How do I grow tomatoes without blight?


I have tried growing cherry tomatoes every year for a decade, moving them to different beds regularly, but they always get attacked by blight and the crop usually fails. Any suggestions.

  5 answers
  • Kami Kami on Feb 23, 2019

    Ugh! Hate that! Maybe use a container?

  • Susan Susan on Feb 23, 2019

    Blight? Like brown scars, sometimes like gouges? That is not from bugs if that is what you have. My first few gardens produced regular sized tomatoes with what I Too thought was a blight. Lots of reading lots of research brought me to conclude my soil lacked the proper amount of Calcium. World of difference. PLUS, every 5-7 days sprinkle Epsons Salt 2-3” from base of plant. It has Magnesium in it in which Tomatoes and other vegetables Thrive On. I normally stick to cherry tomatoes and Roma’s. They are hearty and fill my food planning needs well.

  • Kauai Breeze Kauai Breeze on Feb 23, 2019

    If you grow them in a garden, as soon as you plant them, surround them with a thick mulch. I like to use my grass clippings. You could even place about 3 sheets of newpaper on the ground before adding mulch. Keep adding to the mulch as the plants grow. Blight is in the soil, so don't let rain splash off the ground onto the plants. Or you could try growing them in very large pots or plastic totes (drill holes for drainage). Use a good quality potting soil. Do not add any soil from your garden. Keep them on a patio where rain can't splash off the ground onto the plant. If you still have problems with blight, contact your county Dept of Agriculture and ask questions. They can put you in touch with a local Master Gardener who would help you out for free.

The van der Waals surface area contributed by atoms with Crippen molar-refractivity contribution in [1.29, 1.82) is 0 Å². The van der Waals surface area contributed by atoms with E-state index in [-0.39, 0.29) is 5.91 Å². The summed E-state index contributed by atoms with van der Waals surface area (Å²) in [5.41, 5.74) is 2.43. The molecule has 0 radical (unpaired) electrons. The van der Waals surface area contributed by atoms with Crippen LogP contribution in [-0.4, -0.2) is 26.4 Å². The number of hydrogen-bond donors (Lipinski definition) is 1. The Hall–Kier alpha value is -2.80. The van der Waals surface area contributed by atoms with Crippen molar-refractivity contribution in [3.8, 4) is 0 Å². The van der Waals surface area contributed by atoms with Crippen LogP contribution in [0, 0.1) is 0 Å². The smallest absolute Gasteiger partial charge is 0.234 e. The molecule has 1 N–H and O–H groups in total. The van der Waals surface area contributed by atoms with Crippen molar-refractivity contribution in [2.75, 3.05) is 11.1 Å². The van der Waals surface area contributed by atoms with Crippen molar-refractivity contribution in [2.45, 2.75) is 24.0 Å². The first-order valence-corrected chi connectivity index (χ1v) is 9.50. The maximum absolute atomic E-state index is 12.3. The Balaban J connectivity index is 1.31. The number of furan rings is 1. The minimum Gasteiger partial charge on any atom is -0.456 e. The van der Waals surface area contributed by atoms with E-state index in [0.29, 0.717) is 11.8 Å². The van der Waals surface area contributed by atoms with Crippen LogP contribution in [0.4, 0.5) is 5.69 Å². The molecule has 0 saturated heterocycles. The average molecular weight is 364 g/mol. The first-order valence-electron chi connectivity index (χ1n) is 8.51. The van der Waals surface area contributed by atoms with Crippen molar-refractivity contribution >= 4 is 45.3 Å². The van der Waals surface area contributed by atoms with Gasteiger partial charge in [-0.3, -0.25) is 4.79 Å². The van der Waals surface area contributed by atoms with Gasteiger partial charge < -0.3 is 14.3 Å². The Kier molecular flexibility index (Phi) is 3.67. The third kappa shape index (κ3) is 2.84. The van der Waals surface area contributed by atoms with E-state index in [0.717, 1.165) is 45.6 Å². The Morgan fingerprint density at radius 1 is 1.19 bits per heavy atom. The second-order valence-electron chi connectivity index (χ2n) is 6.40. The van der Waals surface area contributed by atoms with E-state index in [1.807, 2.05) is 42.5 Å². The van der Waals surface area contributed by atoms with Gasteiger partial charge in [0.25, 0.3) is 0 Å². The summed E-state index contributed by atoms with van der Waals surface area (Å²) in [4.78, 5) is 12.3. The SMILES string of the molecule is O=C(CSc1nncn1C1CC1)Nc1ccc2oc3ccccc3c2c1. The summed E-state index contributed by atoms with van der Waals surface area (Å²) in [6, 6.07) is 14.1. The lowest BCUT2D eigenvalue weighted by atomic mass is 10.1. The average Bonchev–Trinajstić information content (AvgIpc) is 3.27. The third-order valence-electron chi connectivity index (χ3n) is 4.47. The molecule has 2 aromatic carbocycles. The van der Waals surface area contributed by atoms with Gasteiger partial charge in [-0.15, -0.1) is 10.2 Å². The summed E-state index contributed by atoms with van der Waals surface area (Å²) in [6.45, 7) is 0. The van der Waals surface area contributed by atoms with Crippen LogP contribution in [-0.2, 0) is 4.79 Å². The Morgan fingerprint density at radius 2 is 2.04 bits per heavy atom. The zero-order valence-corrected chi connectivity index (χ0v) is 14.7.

• Dwp7470b Dwp7470b on Feb 23, 2019

    Cherry Tomatoes often blight due to too much Clay causing too much Moisture in the Soil. This also attracts snails.

    Start the plants indoors now from seeds you cut from a Container of Cherry Tomatoes.

    Start these in plastic Cupcake Containers with Soil.

    Although you can dig out some or all of your clay layer under the bed, to reduce the Clay under your soil, you are best to invest in Concrete to Grow 2 cherry tomato plants in each homemade Concrete Planter by:

    Pouring 3" of Concrete around a Tin Coffee Pot Wrapped in Newspaper or an Old Cloth placed between 4 Old Shelves.

    You want these bottomless so these do not saturate.

    You Remove the Can, knock off the boards, and Shovel in Soil from your garden with manure, and plant within that.

    If you want these lower in the Ground or hidden beneath soil (to prevent saturation in flood plains that recommends) tis best to excavate before each pour to pour in that new excavation rather than excavate after pour and haul the concrete Twice rather than once.

    Never restrict these to a cold water diet.

    Hotter a plant is, the more it tries to spread out to cool off.

    Providing it relief with cool water stunts the growth.

    Mix manure with hot water only in what I call a Diarrhea Daiquiri, it is All purpose for anything:

    32 ounce water

    8 ounce manure

    1 orange slice (optional)

    1 bamboo umbrella (optional)

    Good luck with your Homegrown Tomatoes (or anything else).

  • Kauai Breeze Kauai Breeze on Feb 23, 2019

    Seed from produce in the store may not grow exactly like the fruit it came from. Remember seeds are pollinated flowers, and a bad tasting plant may provide the male pollen, the fruit will be poorer quality than the fruit it came from. They may not even germinate if they are hybrids. Seeds you purchase from seed companies will come true to what they claim and you will have a much better rate of germination on the seeds.

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